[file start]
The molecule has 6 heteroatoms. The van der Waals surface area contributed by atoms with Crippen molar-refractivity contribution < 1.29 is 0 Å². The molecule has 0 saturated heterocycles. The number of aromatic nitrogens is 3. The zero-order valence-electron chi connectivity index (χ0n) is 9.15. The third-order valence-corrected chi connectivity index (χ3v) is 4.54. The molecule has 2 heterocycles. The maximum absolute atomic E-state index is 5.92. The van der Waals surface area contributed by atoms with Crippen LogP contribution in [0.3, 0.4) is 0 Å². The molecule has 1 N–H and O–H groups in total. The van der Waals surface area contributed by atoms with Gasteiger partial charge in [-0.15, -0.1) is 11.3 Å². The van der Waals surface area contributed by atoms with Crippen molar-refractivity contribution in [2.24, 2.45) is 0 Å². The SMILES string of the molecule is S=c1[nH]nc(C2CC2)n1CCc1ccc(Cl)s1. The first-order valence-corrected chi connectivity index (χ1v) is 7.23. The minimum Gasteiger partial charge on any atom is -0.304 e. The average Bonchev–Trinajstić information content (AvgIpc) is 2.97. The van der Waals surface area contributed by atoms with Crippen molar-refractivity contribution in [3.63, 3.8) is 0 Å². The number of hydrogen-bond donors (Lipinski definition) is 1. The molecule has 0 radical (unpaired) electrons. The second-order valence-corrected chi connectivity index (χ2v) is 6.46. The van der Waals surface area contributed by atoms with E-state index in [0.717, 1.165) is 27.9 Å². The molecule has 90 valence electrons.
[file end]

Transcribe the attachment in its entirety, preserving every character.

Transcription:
The molecule has 6 heteroatoms. The van der Waals surface area contributed by atoms with Crippen molar-refractivity contribution < 1.29 is 0 Å². The molecule has 0 saturated heterocycles. The number of aromatic nitrogens is 3. The zero-order valence-electron chi connectivity index (χ0n) is 9.15. The third-order valence-corrected chi connectivity index (χ3v) is 4.54. The molecule has 2 heterocycles. The maximum absolute atomic E-state index is 5.92. The van der Waals surface area contributed by atoms with Crippen LogP contribution in [0.3, 0.4) is 0 Å². The molecule has 1 N–H and O–H groups in total. The van der Waals surface area contributed by atoms with Gasteiger partial charge in [-0.15, -0.1) is 11.3 Å². The van der Waals surface area contributed by atoms with Crippen molar-refractivity contribution in [2.24, 2.45) is 0 Å². The SMILES string of the molecule is S=c1[nH]nc(C2CC2)n1CCc1ccc(Cl)s1. The first-order valence-corrected chi connectivity index (χ1v) is 7.23. The minimum Gasteiger partial charge on any atom is -0.304 e. The average Bonchev–Trinajstić information content (AvgIpc) is 2.97. The van der Waals surface area contributed by atoms with Crippen molar-refractivity contribution in [3.63, 3.8) is 0 Å². The number of hydrogen-bond donors (Lipinski definition) is 1. The molecule has 0 radical (unpaired) electrons. The second-order valence-corrected chi connectivity index (χ2v) is 6.46. The van der Waals surface area contributed by atoms with E-state index in [0.717, 1.165) is 27.9 Å². The molecule has 90 valence electrons.